What Is Periodontal Disease?

What Is Periodontal Disease?

What Is It?

Periodontal disease is another term for gum disease, and it refers to an infection of the tissue that surrounds and holds your teeth in place. There are two distinct stages to periodontal disease: The first stage, gingivitis, involves swelling and reddening of the gum tissue. The second, periodontitis, can mean the gums actually pulling away from teeth, bones deteriorating, and teeth loosening and potentially falling out.

What Causes It?

The simplest explanation for what causes periodontal disease is bacteria. The bacteria in the mouth, left unchecked, forms a film on the teeth called plaque that eventually hardens into tartar (calculus). This tartar spreads — sometimes below the gum line — and this infection causes inflammation and damage to teeth, gums, and bone.

What Are Its Risk Factors?

While bacteria is the main culprit behind periodontal disease, there are a number of behaviors or factors that can put a person at higher risk of it developing and progressing. Some of the leading risk factors are:

• Smoking

• Poor oral hygiene

• Diabetes

• Diseases that suppress the immune system

• Medications that reduce saliva production

• Hormonal changes in girls and women

• Stress

• Crooked teeth

• Genetic predisposition

What Are Its Warning Signs?

Some of the most common and obvious signs of periodontal disease include:

• Red/swollen gums

• Tender/bleeding gums

• Persistent bad breath or bad taste in the mouth

• Sensitive teeth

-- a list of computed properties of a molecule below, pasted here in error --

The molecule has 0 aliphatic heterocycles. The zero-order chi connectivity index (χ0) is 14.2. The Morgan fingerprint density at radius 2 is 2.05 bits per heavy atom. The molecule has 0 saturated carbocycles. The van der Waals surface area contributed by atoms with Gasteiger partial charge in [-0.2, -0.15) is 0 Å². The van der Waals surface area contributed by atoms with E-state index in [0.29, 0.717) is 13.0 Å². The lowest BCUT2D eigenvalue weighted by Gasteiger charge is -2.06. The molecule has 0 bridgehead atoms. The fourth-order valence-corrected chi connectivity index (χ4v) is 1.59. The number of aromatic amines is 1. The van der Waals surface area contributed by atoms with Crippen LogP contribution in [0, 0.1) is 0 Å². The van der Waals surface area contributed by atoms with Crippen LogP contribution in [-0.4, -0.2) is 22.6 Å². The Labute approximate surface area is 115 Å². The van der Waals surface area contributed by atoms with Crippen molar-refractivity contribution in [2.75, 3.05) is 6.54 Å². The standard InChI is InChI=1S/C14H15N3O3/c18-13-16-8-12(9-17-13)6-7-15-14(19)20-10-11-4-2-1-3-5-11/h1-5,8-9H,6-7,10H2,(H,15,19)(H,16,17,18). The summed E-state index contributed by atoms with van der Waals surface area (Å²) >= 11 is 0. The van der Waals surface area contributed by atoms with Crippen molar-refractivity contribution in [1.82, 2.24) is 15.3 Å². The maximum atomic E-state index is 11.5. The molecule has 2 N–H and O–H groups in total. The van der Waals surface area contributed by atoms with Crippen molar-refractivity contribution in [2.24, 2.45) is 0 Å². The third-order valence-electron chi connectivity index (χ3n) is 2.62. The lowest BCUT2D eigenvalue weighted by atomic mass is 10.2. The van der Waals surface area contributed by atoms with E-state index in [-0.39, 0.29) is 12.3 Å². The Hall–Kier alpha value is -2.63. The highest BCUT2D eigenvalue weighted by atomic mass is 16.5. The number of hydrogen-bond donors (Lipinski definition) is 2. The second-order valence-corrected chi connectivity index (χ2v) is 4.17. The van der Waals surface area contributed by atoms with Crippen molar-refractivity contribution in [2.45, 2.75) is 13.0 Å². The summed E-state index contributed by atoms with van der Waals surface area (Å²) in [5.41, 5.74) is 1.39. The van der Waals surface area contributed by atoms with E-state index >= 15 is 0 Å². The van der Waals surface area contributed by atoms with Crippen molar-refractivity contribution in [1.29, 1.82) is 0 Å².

• Pain when chewing

• Changes to your bite

• Pulling away of gum tissue from teeth

• Loose teeth

How Is It Treated?

Once the dentist or hygienist has diagnosed the periodontal disease, the first thing for patients to keep in mind is that the success of any treatment option is going to depend on their willingness to keep up good oral hygiene habits at home. That said, the early stage of periodontal disease — gingivitis — can be treated with regular cleanings from your hygienist in concert with daily brushing and flossing. More advanced periodontal disease might require more aggressive treatment options, such as deep-cleaning of the roots below the gum surface, antibiotics or other medications taken orally or placed below the gums, and even oral surgery.

Additional Facts About Periodontal Disease

According to the CDC:

• 47% of all adults over 30 have some form of periodontal disease

• 70% of adults over 65 have the disease

• Periodontal disease is more common in men (56%) than in women (38%)

• 64% of current smokers have periodontal disease